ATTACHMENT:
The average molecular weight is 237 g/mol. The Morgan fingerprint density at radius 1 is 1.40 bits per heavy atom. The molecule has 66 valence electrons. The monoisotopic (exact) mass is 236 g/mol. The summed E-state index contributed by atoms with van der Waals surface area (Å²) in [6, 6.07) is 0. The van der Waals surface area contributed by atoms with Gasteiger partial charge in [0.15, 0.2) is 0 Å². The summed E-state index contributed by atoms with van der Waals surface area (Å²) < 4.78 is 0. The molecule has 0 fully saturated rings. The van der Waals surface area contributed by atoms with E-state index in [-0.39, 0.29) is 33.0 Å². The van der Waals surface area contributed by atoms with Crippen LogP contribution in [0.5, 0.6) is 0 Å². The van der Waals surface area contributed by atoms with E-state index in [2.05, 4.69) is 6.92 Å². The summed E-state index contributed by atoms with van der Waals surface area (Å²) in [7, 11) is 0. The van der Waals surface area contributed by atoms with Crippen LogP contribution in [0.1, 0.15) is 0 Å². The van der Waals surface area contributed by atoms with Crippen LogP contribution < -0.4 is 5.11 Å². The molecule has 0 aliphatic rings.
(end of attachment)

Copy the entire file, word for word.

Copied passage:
The average molecular weight is 237 g/mol. The Morgan fingerprint density at radius 1 is 1.40 bits per heavy atom. The molecule has 66 valence electrons. The monoisotopic (exact) mass is 236 g/mol. The summed E-state index contributed by atoms with van der Waals surface area (Å²) in [6, 6.07) is 0. The van der Waals surface area contributed by atoms with Gasteiger partial charge in [0.15, 0.2) is 0 Å². The summed E-state index contributed by atoms with van der Waals surface area (Å²) < 4.78 is 0. The molecule has 0 fully saturated rings. The van der Waals surface area contributed by atoms with E-state index in [-0.39, 0.29) is 33.0 Å². The van der Waals surface area contributed by atoms with Crippen LogP contribution in [0.5, 0.6) is 0 Å². The van der Waals surface area contributed by atoms with E-state index in [2.05, 4.69) is 6.92 Å². The summed E-state index contributed by atoms with van der Waals surface area (Å²) in [7, 11) is 0. The van der Waals surface area contributed by atoms with Crippen LogP contribution in [0.1, 0.15) is 0 Å². The van der Waals surface area contributed by atoms with Crippen LogP contribution < -0.4 is 5.11 Å². The molecule has 0 aliphatic rings.